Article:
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Adidas row blocked Office bid, Sports Direct claims

Sports Direct has indicated it had been seeking to acquire Office, just two days after it denied it was considering such a move, with chief executive David Forsey claiming Adidas has been blocking a takeover with its “anti-competitive” behaviour.

Two days ago the sports giant issued a statement denying it was looking to make a bid for the footwear retailer.

However today (June 2) chief executive Dave Forsey has claimed its row with Adidas – which has refused to supply World Cup merchandise and replica football shirts – has prevented Sports Direct from pursuing a bid.

He said there were concerns Adidas would cut supplies to Office. He told the Telegraph the footwear retailer, which is currently owned by private equity firm Silverfleet Capital, was “the perfect potential partner” for Sports Direct.

Silverfleet bought the business in 2010 from retail entrepreneur Sir Tom Hunter for a reported £150m. To date there has been no publicised bids for the footwear chain.

Office has 99 standalone stores, up from 75 at the time of acquisition. It also operates six Offspring stores and 48 concessions in Selfridges, Topshop, House of Fraser & Harvey Nichols. Office could not be reached as Drapers went to press.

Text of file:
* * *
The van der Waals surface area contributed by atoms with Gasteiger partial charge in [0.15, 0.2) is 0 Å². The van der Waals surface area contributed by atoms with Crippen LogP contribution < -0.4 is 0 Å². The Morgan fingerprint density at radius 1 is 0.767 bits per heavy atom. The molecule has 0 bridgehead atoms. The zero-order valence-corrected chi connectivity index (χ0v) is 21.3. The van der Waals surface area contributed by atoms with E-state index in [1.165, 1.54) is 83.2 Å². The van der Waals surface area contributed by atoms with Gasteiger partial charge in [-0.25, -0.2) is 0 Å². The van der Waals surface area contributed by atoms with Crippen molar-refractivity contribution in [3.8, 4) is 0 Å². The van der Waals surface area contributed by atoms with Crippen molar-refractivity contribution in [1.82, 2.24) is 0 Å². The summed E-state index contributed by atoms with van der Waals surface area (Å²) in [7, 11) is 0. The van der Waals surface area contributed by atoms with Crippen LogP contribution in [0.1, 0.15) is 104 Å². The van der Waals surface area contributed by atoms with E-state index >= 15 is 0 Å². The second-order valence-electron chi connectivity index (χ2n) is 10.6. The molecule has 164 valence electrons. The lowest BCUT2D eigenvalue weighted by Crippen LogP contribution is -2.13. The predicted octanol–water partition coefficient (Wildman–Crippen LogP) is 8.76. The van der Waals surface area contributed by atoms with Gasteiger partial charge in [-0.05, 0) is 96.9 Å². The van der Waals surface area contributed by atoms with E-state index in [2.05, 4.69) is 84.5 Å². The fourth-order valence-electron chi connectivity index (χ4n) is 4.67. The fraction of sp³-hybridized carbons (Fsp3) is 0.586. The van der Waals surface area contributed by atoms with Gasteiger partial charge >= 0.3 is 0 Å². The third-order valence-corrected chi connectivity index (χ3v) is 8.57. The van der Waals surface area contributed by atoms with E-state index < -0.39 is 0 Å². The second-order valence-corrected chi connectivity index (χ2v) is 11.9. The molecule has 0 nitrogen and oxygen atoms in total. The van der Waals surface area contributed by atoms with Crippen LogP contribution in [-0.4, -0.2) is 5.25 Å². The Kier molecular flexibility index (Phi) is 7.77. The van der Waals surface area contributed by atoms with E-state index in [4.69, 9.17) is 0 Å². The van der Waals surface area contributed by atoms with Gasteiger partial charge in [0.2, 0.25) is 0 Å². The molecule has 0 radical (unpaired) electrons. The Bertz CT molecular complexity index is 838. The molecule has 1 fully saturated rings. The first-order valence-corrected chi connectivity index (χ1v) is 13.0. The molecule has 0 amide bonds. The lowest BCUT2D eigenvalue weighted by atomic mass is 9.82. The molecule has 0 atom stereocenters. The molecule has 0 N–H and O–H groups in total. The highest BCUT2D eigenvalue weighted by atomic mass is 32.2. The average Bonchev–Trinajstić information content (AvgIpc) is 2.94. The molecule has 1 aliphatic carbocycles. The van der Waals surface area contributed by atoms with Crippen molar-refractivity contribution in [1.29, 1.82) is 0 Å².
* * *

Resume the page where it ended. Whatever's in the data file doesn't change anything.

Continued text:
It is understood that Sports Direct has reported Adidas to the Competition and Markets Authority, though Forsey would only say the retailer was “active with the authorities”.

But this marks a complete shift from the statement issued on Monday (June 30), which said: “Notwithstanding recent speculation, Sports Direct confirms that it is not considering an offer to acquire Office.”

Speculation about a bid was “unhelpful to the customers, staff, suppliers and other stakeholders of both companies”, the statement added, insisting the company was focusing on “building brand support for the groups premium lifestyle format – USC/Republic”.

The claims come as Sports Direct’s shareholders voted to approve the latest bonus scheme for founder Mike Ashley and his team at an extraordinary general meeting (EGM)held this morning. The new scheme will reward Ashley and a unknown number of other employees of the company some 25m shares worth £200m.

A spokesman from the Competition and Markets Authority (CMA) said: “We have received no formal complaint from Sports Direct in relation to Adidas, which they would need to do in order for us to investigate. Should we do so we would be happy to investigate”.

Adidas told Drapers that it “has not been contacted by the Competition Group in relation to any of the claims made. There are no live conversations between Adidas and Sports Direct on this issue.”

Readers' comments (1)

  • Who would you believe, Sports Direct or Adidas?

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